The Policy Context: A Profile of the High School Dropout Problem
We are headed for the usual cycle of events in education--the identification of a problem, a "movement" to attack the problem without an adequate analysis, a problem-solving approach that fails, disillusionment and hopelessness about public education. ( Comer, 1986, p. xvii)
To many involved in education reform, James Comer's critique of the standards-raising movement could just have easily been directed at the myriad of dropout prevention initiatives begun in the last decade. The rate of early school leaving was not featured as a critical policy concern in the first wave of education reports that ushered in the reform movement of the 1980s. But, by the end of the 1980s, virtually every major school system in the country had instituted programs and policies to reduce school dropout.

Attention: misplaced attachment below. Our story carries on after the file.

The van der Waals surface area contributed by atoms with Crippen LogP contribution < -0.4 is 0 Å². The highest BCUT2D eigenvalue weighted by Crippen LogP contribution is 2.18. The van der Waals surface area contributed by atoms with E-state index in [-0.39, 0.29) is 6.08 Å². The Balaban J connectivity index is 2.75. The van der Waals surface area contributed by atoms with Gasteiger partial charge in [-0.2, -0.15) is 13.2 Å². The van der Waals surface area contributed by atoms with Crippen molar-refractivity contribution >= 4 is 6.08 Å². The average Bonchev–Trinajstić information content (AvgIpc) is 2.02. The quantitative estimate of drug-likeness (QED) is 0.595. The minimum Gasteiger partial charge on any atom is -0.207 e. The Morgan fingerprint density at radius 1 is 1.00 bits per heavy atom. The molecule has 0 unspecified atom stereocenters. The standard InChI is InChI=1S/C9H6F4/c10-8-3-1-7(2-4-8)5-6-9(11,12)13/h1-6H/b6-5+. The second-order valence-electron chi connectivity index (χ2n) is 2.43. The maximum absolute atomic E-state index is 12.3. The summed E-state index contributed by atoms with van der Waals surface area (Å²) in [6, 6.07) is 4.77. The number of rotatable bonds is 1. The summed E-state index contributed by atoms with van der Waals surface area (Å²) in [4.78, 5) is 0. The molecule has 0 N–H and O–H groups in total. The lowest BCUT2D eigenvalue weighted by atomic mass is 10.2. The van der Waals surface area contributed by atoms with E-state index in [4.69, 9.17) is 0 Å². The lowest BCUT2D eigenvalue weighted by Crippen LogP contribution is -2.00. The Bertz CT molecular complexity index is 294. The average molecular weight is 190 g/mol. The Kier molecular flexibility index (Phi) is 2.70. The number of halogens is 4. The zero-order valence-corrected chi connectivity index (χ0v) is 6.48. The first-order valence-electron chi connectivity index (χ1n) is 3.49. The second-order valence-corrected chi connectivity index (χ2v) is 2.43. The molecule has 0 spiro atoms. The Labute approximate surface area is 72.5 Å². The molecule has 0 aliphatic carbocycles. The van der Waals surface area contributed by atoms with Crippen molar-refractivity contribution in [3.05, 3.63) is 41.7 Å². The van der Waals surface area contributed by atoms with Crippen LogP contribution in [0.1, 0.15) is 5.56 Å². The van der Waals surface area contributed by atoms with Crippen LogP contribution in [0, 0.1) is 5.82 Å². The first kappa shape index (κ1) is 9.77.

Rreducing dropout rates requires a commitment on the part of school systems to direct resources to and to prioritize dropout prevention initiatives. School systems must also have a base of knowledge with which to design interventions, and to resolve debates over the appropriate direction of prevention efforts. Should dropout prevention efforts be focused on the middle school years or on the high school years? Should initiatives be focused on system-wide changes or on the development of targeted programs for at-risk youths? Or, are early school experiences so formative that dropout prevention efforts aimed at changing school experiences in early and late adolescence are misguided and ineffectual? These questions will become even more important in the decade ahead as educators struggle with understanding the critical elements of suc-